Father’s Day 2011

Written by Sean Murphy. Posted in skmurphy

“When my father died it was like a whole library had burned down. ”
Laurie Anderson “World Without End”

My father passed away almost four years ago now and there isn’t a week that goes by that I don’t wish I could still give him a phone call.  I moved away from St. Louis to go to college in California, at first I would return home every summer  and at Christmas, then just for the holidays and then more sporadically. But we would talk once or twice a week on the phone until he died. When my son was born and I was in the middle of leaving Cisco and starting a business I developed a much better appreciation for what it had meant for him to juggle a law practice as a trial attorney and raising a family, two very demanding undertakings.

“Death ends a life, but it does not end a relationship, which struggles on in the survivor’s mind toward some resolution which it may never find.”
Robert Anderson

He used the relative autonomy his law practice afforded him to spend time with my brother and I when he could. He would make all of the parent teacher conferences and review what he had learned with us afterward. He was very easy to satisfy in this regard, as long as “we had done our best” then he was content.

He would be gone for days at a time taking depositions or taking part in a trial. We would talk on the phone when he was away from home so even though he was not always around he was available. He would always take the time to review any essays that I had written, and I learned early to plan for several revisions starting from an outline to get rid of all of the red pencil marks he would leave as he read the latest draft.  My sons benefit from my active involvement in their writing as a result. I was a technical writing tutor for a couple of quarters at Stanford as well and collaborative writing and editing is a big part of our practice today.

“Courage is the capacity to conduct oneself with restraint in times of prosperity and with courage and tenacity when things do not go well.”
James V. Forrestal

He and his law partner would bill for legal work at the conclusion of a trial so my allowance would come sometimes several weeks at once and a few in advance and I learned that I had to budget against the somewhat unpredictable arrival of new funds.  This taught me to be able to carry money in my wallet without spending it and to plan for purchases when I knew I had enough of a cushion to get back until the next allowance day. This has proven to be very useful training for managing the cash flow in my own businesses.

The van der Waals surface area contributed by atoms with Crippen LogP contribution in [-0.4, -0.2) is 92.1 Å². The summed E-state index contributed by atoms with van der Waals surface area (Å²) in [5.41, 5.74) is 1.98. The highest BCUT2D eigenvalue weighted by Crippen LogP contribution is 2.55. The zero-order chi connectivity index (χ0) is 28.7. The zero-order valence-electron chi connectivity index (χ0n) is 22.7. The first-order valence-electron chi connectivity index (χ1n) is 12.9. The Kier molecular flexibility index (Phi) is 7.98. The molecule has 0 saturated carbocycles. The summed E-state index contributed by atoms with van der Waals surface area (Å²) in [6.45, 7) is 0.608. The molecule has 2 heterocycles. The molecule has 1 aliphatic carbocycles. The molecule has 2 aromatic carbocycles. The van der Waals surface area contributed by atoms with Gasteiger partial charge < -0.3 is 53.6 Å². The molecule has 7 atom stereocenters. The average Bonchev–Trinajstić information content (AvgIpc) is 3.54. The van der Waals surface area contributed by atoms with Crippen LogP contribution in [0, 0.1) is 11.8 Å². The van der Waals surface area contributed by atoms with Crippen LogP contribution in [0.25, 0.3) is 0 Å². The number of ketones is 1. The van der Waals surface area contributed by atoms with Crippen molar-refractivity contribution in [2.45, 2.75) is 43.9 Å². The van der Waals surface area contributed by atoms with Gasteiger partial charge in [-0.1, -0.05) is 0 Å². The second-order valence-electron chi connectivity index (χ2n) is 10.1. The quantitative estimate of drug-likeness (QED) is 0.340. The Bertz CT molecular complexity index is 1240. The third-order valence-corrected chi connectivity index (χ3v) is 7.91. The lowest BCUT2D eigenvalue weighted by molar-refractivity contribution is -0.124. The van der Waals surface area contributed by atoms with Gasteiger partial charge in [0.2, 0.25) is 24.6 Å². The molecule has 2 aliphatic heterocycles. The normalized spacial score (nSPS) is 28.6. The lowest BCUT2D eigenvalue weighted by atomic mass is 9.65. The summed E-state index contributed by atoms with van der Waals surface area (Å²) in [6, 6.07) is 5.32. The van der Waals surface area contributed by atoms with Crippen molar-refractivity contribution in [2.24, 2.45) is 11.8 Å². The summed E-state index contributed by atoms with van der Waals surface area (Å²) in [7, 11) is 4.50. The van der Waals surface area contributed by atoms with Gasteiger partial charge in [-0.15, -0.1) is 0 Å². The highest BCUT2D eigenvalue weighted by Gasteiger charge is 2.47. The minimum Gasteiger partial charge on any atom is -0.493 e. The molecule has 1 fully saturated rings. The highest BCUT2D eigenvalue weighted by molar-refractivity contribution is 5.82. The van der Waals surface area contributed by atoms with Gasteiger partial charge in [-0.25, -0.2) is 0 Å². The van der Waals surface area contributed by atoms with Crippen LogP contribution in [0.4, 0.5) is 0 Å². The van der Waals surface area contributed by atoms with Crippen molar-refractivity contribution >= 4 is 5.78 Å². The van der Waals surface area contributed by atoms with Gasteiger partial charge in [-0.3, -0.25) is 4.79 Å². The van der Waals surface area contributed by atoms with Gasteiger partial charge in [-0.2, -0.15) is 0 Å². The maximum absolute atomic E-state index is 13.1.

He would often spend a half hour or hour on the phone at night when he was preparing to go to trial, negotiating with the other side, working with other attorneys to prepare their arguments, learning about developments. I learned a lot about how to discover unspoken issues and navigate multi-party negotiations just from listening to his side of the conversation.

His negotiations were either with plaintiff’s attorneys he would be facing again or with judges that he would be appearing before again, and I think I unconsciously picked up his attitude that “there will be no secrets after the negotiation is concluded and you may face these same counter-parties again so be careful of the tactics you adopt”  in my approach to deal making.

I never saw him in trial. My brother traveled with him once to Memphis for two days and said that sitting in the court room had been the most boring experience of his life, nothing like Perry Mason. If my limited experience with jury duty is any guide he is probably right. I did read some of the depositions he took on a few cases, both from direct witnesses and expert witnesses and it was very educational to talk it over with him and see how he synthesized a set of hypotheses for what had really happened. It gave me an appreciation both for how to ask people the right question and to listen carefully both to what was said and what wasn’t said.

“Each person’s only hope for improving his lot rests on his recognizing the true nature of his basic personality, surrendering to it, and becoming who he is.”
Sheldon Kopp

He would remark more frequently as I reached college age that “the law is a fine profession.” I have often wondered at my decision to become an software engineer and from time to time I have regretted not going into a profession where my love of spirited discussion (which to many may appear to be an argument) would have been more of an asset. But I am often able to channel some of my suspicious and disputatious nature into advice on likely competitor moves and how to counter them so it’s not completely wasted.

“Is there someone you know,
you’re loving them so,
but taking them all for granted.
You may lose them one day,
someone takes them away,
and they don’t hear the words you long to say
I would give anything I own,
Give up me life, my heart, my home.
I would give everything I own
Just to have you back again”
David Gates “Everything I Own

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